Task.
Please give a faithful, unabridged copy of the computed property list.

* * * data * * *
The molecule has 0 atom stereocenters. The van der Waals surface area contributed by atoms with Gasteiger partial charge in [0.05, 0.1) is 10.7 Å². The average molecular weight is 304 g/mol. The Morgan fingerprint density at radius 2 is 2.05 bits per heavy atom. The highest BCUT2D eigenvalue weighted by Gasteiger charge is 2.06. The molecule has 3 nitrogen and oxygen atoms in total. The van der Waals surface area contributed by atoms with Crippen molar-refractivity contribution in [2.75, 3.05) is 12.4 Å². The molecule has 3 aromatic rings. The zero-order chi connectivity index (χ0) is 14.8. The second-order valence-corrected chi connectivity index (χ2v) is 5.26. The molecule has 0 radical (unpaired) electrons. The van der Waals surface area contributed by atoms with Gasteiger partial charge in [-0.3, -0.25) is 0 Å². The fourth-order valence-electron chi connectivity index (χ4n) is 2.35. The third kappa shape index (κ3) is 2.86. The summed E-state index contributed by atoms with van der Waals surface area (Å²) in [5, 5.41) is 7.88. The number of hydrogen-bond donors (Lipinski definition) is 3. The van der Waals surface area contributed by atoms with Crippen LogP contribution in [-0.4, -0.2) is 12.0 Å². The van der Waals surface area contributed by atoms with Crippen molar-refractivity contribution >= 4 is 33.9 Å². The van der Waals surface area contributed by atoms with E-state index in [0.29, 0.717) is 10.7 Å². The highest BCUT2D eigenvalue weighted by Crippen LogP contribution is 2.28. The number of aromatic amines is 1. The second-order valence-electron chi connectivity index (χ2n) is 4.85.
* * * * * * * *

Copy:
The molecule has 0 atom stereocenters. The van der Waals surface area contributed by atoms with Gasteiger partial charge in [0.05, 0.1) is 10.7 Å². The average molecular weight is 304 g/mol. The Morgan fingerprint density at radius 2 is 2.05 bits per heavy atom. The highest BCUT2D eigenvalue weighted by Gasteiger charge is 2.06. The molecule has 3 nitrogen and oxygen atoms in total. The van der Waals surface area contributed by atoms with Crippen molar-refractivity contribution in [2.75, 3.05) is 12.4 Å². The molecule has 3 aromatic rings. The zero-order chi connectivity index (χ0) is 14.8. The second-order valence-corrected chi connectivity index (χ2v) is 5.26. The molecule has 0 radical (unpaired) electrons. The van der Waals surface area contributed by atoms with Gasteiger partial charge in [-0.3, -0.25) is 0 Å². The fourth-order valence-electron chi connectivity index (χ4n) is 2.35. The third kappa shape index (κ3) is 2.86. The summed E-state index contributed by atoms with van der Waals surface area (Å²) in [5, 5.41) is 7.88. The number of hydrogen-bond donors (Lipinski definition) is 3. The van der Waals surface area contributed by atoms with Crippen LogP contribution in [-0.4, -0.2) is 12.0 Å². The van der Waals surface area contributed by atoms with Crippen molar-refractivity contribution >= 4 is 33.9 Å². The van der Waals surface area contributed by atoms with E-state index in [0.29, 0.717) is 10.7 Å². The highest BCUT2D eigenvalue weighted by Crippen LogP contribution is 2.28. The number of aromatic amines is 1. The second-order valence-electron chi connectivity index (χ2n) is 4.85.